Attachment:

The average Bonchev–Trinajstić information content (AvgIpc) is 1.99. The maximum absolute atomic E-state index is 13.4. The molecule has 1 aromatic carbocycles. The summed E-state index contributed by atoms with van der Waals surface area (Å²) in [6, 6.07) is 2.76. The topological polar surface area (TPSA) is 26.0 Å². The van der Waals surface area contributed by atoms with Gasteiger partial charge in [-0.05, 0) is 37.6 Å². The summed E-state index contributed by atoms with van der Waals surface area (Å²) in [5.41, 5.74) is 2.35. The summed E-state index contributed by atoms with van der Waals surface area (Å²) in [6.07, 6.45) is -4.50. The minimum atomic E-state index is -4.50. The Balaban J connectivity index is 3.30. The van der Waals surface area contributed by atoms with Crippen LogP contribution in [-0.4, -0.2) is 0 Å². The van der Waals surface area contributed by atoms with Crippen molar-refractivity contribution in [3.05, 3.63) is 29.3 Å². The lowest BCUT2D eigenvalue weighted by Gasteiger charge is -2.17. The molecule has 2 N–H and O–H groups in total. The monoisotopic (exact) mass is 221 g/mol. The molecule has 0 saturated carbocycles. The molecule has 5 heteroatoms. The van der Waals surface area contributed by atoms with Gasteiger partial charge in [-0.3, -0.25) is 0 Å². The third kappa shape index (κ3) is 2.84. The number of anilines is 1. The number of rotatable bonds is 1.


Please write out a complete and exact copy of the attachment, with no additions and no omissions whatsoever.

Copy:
The average Bonchev–Trinajstić information content (AvgIpc) is 1.99. The maximum absolute atomic E-state index is 13.4. The molecule has 1 aromatic carbocycles. The summed E-state index contributed by atoms with van der Waals surface area (Å²) in [6, 6.07) is 2.76. The topological polar surface area (TPSA) is 26.0 Å². The van der Waals surface area contributed by atoms with Gasteiger partial charge in [-0.05, 0) is 37.6 Å². The summed E-state index contributed by atoms with van der Waals surface area (Å²) in [5.41, 5.74) is 2.35. The summed E-state index contributed by atoms with van der Waals surface area (Å²) in [6.07, 6.45) is -4.50. The minimum atomic E-state index is -4.50. The Balaban J connectivity index is 3.30. The van der Waals surface area contributed by atoms with Crippen LogP contribution in [-0.4, -0.2) is 0 Å². The van der Waals surface area contributed by atoms with Crippen molar-refractivity contribution in [3.05, 3.63) is 29.3 Å². The lowest BCUT2D eigenvalue weighted by Gasteiger charge is -2.17. The molecule has 2 N–H and O–H groups in total. The monoisotopic (exact) mass is 221 g/mol. The molecule has 0 saturated carbocycles. The molecule has 5 heteroatoms. The van der Waals surface area contributed by atoms with Gasteiger partial charge in [-0.3, -0.25) is 0 Å². The third kappa shape index (κ3) is 2.84. The number of anilines is 1. The number of rotatable bonds is 1.